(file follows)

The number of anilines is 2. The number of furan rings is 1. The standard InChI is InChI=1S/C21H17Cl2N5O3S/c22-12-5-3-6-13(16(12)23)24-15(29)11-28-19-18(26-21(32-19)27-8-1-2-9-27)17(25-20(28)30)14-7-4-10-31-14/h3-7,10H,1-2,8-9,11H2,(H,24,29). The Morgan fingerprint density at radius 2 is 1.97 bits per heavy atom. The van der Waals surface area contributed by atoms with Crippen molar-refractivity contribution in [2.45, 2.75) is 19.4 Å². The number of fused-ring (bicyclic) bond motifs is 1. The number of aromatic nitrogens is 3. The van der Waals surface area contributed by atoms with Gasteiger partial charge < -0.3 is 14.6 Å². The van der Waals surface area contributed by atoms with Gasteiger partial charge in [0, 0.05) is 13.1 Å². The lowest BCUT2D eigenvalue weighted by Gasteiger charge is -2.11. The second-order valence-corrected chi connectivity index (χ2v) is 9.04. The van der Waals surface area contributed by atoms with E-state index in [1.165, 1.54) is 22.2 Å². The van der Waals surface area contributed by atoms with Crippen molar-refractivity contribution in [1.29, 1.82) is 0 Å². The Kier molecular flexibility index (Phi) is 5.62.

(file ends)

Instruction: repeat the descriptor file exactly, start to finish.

The number of anilines is 2. The number of furan rings is 1. The standard InChI is InChI=1S/C21H17Cl2N5O3S/c22-12-5-3-6-13(16(12)23)24-15(29)11-28-19-18(26-21(32-19)27-8-1-2-9-27)17(25-20(28)30)14-7-4-10-31-14/h3-7,10H,1-2,8-9,11H2,(H,24,29). The Morgan fingerprint density at radius 2 is 1.97 bits per heavy atom. The van der Waals surface area contributed by atoms with Crippen molar-refractivity contribution in [2.45, 2.75) is 19.4 Å². The number of fused-ring (bicyclic) bond motifs is 1. The number of aromatic nitrogens is 3. The van der Waals surface area contributed by atoms with Gasteiger partial charge < -0.3 is 14.6 Å². The van der Waals surface area contributed by atoms with Gasteiger partial charge in [0, 0.05) is 13.1 Å². The lowest BCUT2D eigenvalue weighted by Gasteiger charge is -2.11. The second-order valence-corrected chi connectivity index (χ2v) is 9.04. The van der Waals surface area contributed by atoms with E-state index in [1.165, 1.54) is 22.2 Å². The van der Waals surface area contributed by atoms with Crippen molar-refractivity contribution in [1.29, 1.82) is 0 Å². The Kier molecular flexibility index (Phi) is 5.62.